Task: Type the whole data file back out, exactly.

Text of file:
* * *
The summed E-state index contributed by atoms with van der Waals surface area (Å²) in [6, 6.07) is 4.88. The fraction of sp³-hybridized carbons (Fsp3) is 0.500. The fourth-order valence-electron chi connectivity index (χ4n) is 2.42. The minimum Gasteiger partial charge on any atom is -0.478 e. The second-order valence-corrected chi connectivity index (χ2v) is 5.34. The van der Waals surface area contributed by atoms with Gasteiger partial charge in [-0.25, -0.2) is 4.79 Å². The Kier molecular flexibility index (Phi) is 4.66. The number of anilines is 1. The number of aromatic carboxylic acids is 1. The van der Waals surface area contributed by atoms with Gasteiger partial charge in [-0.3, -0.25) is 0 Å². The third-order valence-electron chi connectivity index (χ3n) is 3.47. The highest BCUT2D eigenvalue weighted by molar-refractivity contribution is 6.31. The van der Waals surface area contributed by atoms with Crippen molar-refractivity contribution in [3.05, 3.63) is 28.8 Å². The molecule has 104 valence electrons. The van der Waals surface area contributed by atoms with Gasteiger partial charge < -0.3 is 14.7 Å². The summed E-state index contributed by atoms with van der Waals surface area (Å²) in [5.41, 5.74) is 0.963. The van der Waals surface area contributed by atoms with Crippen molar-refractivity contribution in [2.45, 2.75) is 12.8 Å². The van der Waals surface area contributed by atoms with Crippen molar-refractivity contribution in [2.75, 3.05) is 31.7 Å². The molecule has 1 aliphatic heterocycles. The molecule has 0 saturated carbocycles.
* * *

The summed E-state index contributed by atoms with van der Waals surface area (Å²) in [6, 6.07) is 4.88. The fraction of sp³-hybridized carbons (Fsp3) is 0.500. The fourth-order valence-electron chi connectivity index (χ4n) is 2.42. The minimum Gasteiger partial charge on any atom is -0.478 e. The second-order valence-corrected chi connectivity index (χ2v) is 5.34. The van der Waals surface area contributed by atoms with Gasteiger partial charge in [-0.25, -0.2) is 4.79 Å². The Kier molecular flexibility index (Phi) is 4.66. The number of anilines is 1. The number of aromatic carboxylic acids is 1. The van der Waals surface area contributed by atoms with Gasteiger partial charge in [-0.3, -0.25) is 0 Å². The third-order valence-electron chi connectivity index (χ3n) is 3.47. The highest BCUT2D eigenvalue weighted by molar-refractivity contribution is 6.31. The van der Waals surface area contributed by atoms with Crippen molar-refractivity contribution in [3.05, 3.63) is 28.8 Å². The molecule has 104 valence electrons. The van der Waals surface area contributed by atoms with Gasteiger partial charge < -0.3 is 14.7 Å². The summed E-state index contributed by atoms with van der Waals surface area (Å²) in [5.41, 5.74) is 0.963. The van der Waals surface area contributed by atoms with Crippen molar-refractivity contribution in [2.45, 2.75) is 12.8 Å². The van der Waals surface area contributed by atoms with Crippen molar-refractivity contribution in [2.75, 3.05) is 31.7 Å². The molecule has 1 aliphatic heterocycles. The molecule has 0 saturated carbocycles.